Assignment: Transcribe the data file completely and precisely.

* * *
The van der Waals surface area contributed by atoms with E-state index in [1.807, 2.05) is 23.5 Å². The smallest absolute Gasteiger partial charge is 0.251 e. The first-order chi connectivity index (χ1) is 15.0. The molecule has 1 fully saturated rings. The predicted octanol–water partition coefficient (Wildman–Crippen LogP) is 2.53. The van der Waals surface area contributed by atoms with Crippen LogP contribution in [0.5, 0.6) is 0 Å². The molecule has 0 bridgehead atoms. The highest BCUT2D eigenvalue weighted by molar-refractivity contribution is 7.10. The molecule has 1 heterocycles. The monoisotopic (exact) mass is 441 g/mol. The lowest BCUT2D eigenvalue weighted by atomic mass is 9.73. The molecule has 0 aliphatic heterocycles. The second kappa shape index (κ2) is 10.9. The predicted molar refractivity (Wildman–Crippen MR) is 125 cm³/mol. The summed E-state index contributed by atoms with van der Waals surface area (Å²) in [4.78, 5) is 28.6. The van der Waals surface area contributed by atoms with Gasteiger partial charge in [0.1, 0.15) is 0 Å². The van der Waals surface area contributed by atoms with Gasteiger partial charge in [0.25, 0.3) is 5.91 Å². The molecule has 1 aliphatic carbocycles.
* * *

The van der Waals surface area contributed by atoms with E-state index in [1.807, 2.05) is 23.5 Å². The smallest absolute Gasteiger partial charge is 0.251 e. The first-order chi connectivity index (χ1) is 15.0. The molecule has 1 fully saturated rings. The predicted octanol–water partition coefficient (Wildman–Crippen LogP) is 2.53. The van der Waals surface area contributed by atoms with Crippen LogP contribution in [0.5, 0.6) is 0 Å². The molecule has 0 bridgehead atoms. The highest BCUT2D eigenvalue weighted by molar-refractivity contribution is 7.10. The molecule has 1 heterocycles. The monoisotopic (exact) mass is 441 g/mol. The lowest BCUT2D eigenvalue weighted by atomic mass is 9.73. The molecule has 0 aliphatic heterocycles. The second kappa shape index (κ2) is 10.9. The predicted molar refractivity (Wildman–Crippen MR) is 125 cm³/mol. The summed E-state index contributed by atoms with van der Waals surface area (Å²) in [4.78, 5) is 28.6. The van der Waals surface area contributed by atoms with Gasteiger partial charge in [0.1, 0.15) is 0 Å². The van der Waals surface area contributed by atoms with Gasteiger partial charge in [0.25, 0.3) is 5.91 Å². The molecule has 1 aliphatic carbocycles.